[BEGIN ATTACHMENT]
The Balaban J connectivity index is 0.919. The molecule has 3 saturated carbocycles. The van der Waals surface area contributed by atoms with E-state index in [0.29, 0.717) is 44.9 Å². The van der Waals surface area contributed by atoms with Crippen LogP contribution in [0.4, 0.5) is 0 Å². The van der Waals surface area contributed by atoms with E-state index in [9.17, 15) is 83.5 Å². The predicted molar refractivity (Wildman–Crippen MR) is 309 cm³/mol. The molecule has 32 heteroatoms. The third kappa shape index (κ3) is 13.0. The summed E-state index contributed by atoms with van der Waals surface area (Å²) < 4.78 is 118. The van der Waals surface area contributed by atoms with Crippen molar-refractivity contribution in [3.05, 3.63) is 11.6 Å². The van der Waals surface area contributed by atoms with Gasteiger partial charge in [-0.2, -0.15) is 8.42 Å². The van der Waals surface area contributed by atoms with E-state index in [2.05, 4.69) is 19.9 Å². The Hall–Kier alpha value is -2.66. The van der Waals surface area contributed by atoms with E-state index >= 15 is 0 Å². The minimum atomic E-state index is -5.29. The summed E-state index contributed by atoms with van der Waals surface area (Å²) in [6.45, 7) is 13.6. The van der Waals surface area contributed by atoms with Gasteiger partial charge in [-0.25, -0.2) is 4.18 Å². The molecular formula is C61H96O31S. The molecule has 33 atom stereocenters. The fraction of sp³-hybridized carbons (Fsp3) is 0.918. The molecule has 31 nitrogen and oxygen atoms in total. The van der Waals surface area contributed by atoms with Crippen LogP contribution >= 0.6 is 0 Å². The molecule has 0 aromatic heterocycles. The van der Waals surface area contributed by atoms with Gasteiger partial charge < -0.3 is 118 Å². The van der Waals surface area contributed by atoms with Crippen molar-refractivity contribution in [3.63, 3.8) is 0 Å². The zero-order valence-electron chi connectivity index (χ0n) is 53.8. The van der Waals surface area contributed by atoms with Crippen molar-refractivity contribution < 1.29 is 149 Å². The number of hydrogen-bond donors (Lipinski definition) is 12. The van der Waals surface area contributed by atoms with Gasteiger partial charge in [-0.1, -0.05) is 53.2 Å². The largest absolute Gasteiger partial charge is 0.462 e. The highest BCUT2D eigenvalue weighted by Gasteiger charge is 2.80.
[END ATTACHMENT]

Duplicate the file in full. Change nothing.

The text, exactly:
The Balaban J connectivity index is 0.919. The molecule has 3 saturated carbocycles. The van der Waals surface area contributed by atoms with E-state index in [0.29, 0.717) is 44.9 Å². The van der Waals surface area contributed by atoms with Crippen LogP contribution in [0.4, 0.5) is 0 Å². The van der Waals surface area contributed by atoms with E-state index in [9.17, 15) is 83.5 Å². The predicted molar refractivity (Wildman–Crippen MR) is 309 cm³/mol. The molecule has 32 heteroatoms. The third kappa shape index (κ3) is 13.0. The summed E-state index contributed by atoms with van der Waals surface area (Å²) < 4.78 is 118. The van der Waals surface area contributed by atoms with Crippen molar-refractivity contribution in [3.05, 3.63) is 11.6 Å². The van der Waals surface area contributed by atoms with Gasteiger partial charge in [-0.2, -0.15) is 8.42 Å². The van der Waals surface area contributed by atoms with E-state index in [2.05, 4.69) is 19.9 Å². The Hall–Kier alpha value is -2.66. The van der Waals surface area contributed by atoms with E-state index >= 15 is 0 Å². The minimum atomic E-state index is -5.29. The summed E-state index contributed by atoms with van der Waals surface area (Å²) in [6.45, 7) is 13.6. The van der Waals surface area contributed by atoms with Gasteiger partial charge in [-0.25, -0.2) is 4.18 Å². The molecular formula is C61H96O31S. The molecule has 33 atom stereocenters. The fraction of sp³-hybridized carbons (Fsp3) is 0.918. The molecule has 31 nitrogen and oxygen atoms in total. The van der Waals surface area contributed by atoms with Crippen LogP contribution >= 0.6 is 0 Å². The molecule has 0 aromatic heterocycles. The van der Waals surface area contributed by atoms with Gasteiger partial charge < -0.3 is 118 Å². The van der Waals surface area contributed by atoms with Crippen molar-refractivity contribution in [3.63, 3.8) is 0 Å². The zero-order valence-electron chi connectivity index (χ0n) is 53.8. The van der Waals surface area contributed by atoms with Crippen molar-refractivity contribution < 1.29 is 149 Å². The number of hydrogen-bond donors (Lipinski definition) is 12. The van der Waals surface area contributed by atoms with Gasteiger partial charge in [-0.1, -0.05) is 53.2 Å². The largest absolute Gasteiger partial charge is 0.462 e. The highest BCUT2D eigenvalue weighted by Gasteiger charge is 2.80.